In the twentieth century, the humble priest Nicholas Planas had a great veneration for the Prophet Elisha, and was accounted worthy to see him in visions.
Saint Methodius, Patriarch of Constantinople, was born in Sicily into a rich family. Having a vocation to serve God, he went while still in his youth off to a monastery on the island of Chios and renovated it with his means. During the reign of the iconoclast Leo the Armenian (813-820), Methodius held the high position of “apokrisiaros” (“advocate for Church matters”) under the holy Patriarch Nicephoros (June 2). He was dispatched by the patriarch to Rome on a mission to the papacy and he remained there. During this period Leo the Armenian removed Nicephoros from the patriarchal throne and put on it the iconoclast Theodotus of Melissinea, given the nickname “Kassiter” (“Tinman”) (815-822). After the death of Leo the Armenian, Saint Methodius returned, and in the dignity of presbyter he struggled incessantly against the Iconoclast heresy.
The emperor Michael the Stammerer (820-829) at first was noted for his benevolence and he set free many imprisoned by his predecessor for their veneration of icons, but after a while he renewed the persecution against Orthodoxy. Saint Methodius was locked up in prison in Akrita. After the death of Michael the Stammerer, the ruler was Theophilus (829-842), who also was an iconoclast. More refined a man than his father, he set free Saint Methodius, who likewise was a man of learning, superbly skilled in matters not only ecclesial, but also civil. Having received his freedom, Saint Methodius renewed the struggle with the heretics, and for a while the emperor tolerated this.
But after defeat in a war with the Arabs, Theophilus vented his anger against Methodius, saying, that God had punished him because he had let an “icon-worshipper” come close to him. Methodius objected, saying that the Lord was angry with him for the insults upon His holy icons. They gave the saint over to tortures, and struck him much about the face, from which his jaw was broken. Ugly scars remained on his face. Methodius was sent off to the island of Antigonos and he was locked up there with two robbers in a deep cave. In this dark prison where the light of day did not penetrate, Methodius languished for 7 years until the death of the emperor Theophilus.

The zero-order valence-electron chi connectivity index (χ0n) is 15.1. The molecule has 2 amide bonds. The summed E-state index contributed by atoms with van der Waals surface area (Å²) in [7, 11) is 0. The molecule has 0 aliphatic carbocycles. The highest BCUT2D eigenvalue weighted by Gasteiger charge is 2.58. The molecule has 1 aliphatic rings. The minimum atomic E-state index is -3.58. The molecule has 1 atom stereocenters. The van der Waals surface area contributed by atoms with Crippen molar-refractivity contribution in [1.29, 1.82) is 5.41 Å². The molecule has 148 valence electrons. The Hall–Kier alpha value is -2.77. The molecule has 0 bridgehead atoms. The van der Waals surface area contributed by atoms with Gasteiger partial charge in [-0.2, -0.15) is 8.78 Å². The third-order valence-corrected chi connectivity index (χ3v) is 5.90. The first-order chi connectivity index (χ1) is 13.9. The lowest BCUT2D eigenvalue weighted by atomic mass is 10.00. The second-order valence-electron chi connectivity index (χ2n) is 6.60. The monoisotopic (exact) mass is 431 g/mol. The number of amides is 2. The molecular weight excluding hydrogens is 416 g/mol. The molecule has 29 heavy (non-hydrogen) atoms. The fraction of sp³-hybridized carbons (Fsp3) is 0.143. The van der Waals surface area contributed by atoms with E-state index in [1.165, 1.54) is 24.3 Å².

During this time, the holy Confessors Theodore and Theophanes the Branded (December 27), who had also been sent to prison, sent Methodius greetings in verse, and the prisoner replied with greetings in verse, as well.
After the death of Theophilus, his son Michael III (842-867) began to rule, but not being of mature age, the Byzantine Empire was actually ruled by his mother, the empress Theodora, a venerater of icons.
The empress tried to extirpate the Iconoclast heresy, and gave orders to free the confessors imprisoned for icon veneration. The heretic Annios occupying the patriarchal throne was banished, and Saint Methodius chosen in his place. At Constantinople was convened a local Council with Saint Methodius presiding (842). The Council restored icon veneration and established an annual celebration of the triumph of Orthodoxy. The “Synodikon of Orthodoxy” compiled by Saint Methodius is read on the First Sunday of Great Lent.